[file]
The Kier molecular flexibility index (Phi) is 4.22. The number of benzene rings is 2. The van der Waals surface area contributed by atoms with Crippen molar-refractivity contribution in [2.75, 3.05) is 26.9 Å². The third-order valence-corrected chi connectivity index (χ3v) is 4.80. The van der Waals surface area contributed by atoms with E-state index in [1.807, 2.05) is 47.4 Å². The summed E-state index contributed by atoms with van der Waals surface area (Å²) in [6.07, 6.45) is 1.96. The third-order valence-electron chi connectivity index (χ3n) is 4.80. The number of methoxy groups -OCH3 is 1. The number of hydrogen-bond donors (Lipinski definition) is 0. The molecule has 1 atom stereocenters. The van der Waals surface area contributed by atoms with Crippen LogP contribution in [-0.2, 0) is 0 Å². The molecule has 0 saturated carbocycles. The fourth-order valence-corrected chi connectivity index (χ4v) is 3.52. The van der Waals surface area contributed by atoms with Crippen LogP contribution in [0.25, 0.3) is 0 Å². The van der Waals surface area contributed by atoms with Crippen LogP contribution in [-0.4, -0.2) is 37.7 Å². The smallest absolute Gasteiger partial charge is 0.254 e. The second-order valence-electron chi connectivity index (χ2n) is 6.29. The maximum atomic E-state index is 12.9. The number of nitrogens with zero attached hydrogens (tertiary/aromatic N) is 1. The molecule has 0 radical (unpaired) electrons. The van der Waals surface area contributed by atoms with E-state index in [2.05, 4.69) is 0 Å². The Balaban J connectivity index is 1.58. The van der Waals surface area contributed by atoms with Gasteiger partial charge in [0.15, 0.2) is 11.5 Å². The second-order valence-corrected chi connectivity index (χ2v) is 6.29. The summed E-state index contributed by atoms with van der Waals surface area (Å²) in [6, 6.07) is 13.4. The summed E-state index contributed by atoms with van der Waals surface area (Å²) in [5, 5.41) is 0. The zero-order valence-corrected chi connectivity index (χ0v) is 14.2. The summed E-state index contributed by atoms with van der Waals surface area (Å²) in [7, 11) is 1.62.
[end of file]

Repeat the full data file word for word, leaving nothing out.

The Kier molecular flexibility index (Phi) is 4.22. The number of benzene rings is 2. The van der Waals surface area contributed by atoms with Crippen molar-refractivity contribution in [2.75, 3.05) is 26.9 Å². The third-order valence-corrected chi connectivity index (χ3v) is 4.80. The van der Waals surface area contributed by atoms with E-state index in [1.807, 2.05) is 47.4 Å². The summed E-state index contributed by atoms with van der Waals surface area (Å²) in [6.07, 6.45) is 1.96. The third-order valence-electron chi connectivity index (χ3n) is 4.80. The number of methoxy groups -OCH3 is 1. The number of hydrogen-bond donors (Lipinski definition) is 0. The molecule has 1 atom stereocenters. The van der Waals surface area contributed by atoms with Crippen LogP contribution in [-0.2, 0) is 0 Å². The molecule has 0 saturated carbocycles. The fourth-order valence-corrected chi connectivity index (χ4v) is 3.52. The van der Waals surface area contributed by atoms with Crippen LogP contribution in [0.25, 0.3) is 0 Å². The van der Waals surface area contributed by atoms with Crippen LogP contribution in [-0.4, -0.2) is 37.7 Å². The smallest absolute Gasteiger partial charge is 0.254 e. The second-order valence-electron chi connectivity index (χ2n) is 6.29. The maximum atomic E-state index is 12.9. The number of nitrogens with zero attached hydrogens (tertiary/aromatic N) is 1. The molecule has 0 radical (unpaired) electrons. The van der Waals surface area contributed by atoms with E-state index in [2.05, 4.69) is 0 Å². The Balaban J connectivity index is 1.58. The van der Waals surface area contributed by atoms with Gasteiger partial charge in [0.15, 0.2) is 11.5 Å². The second-order valence-corrected chi connectivity index (χ2v) is 6.29. The summed E-state index contributed by atoms with van der Waals surface area (Å²) in [6, 6.07) is 13.4. The summed E-state index contributed by atoms with van der Waals surface area (Å²) in [5, 5.41) is 0. The zero-order valence-corrected chi connectivity index (χ0v) is 14.2. The summed E-state index contributed by atoms with van der Waals surface area (Å²) in [7, 11) is 1.62.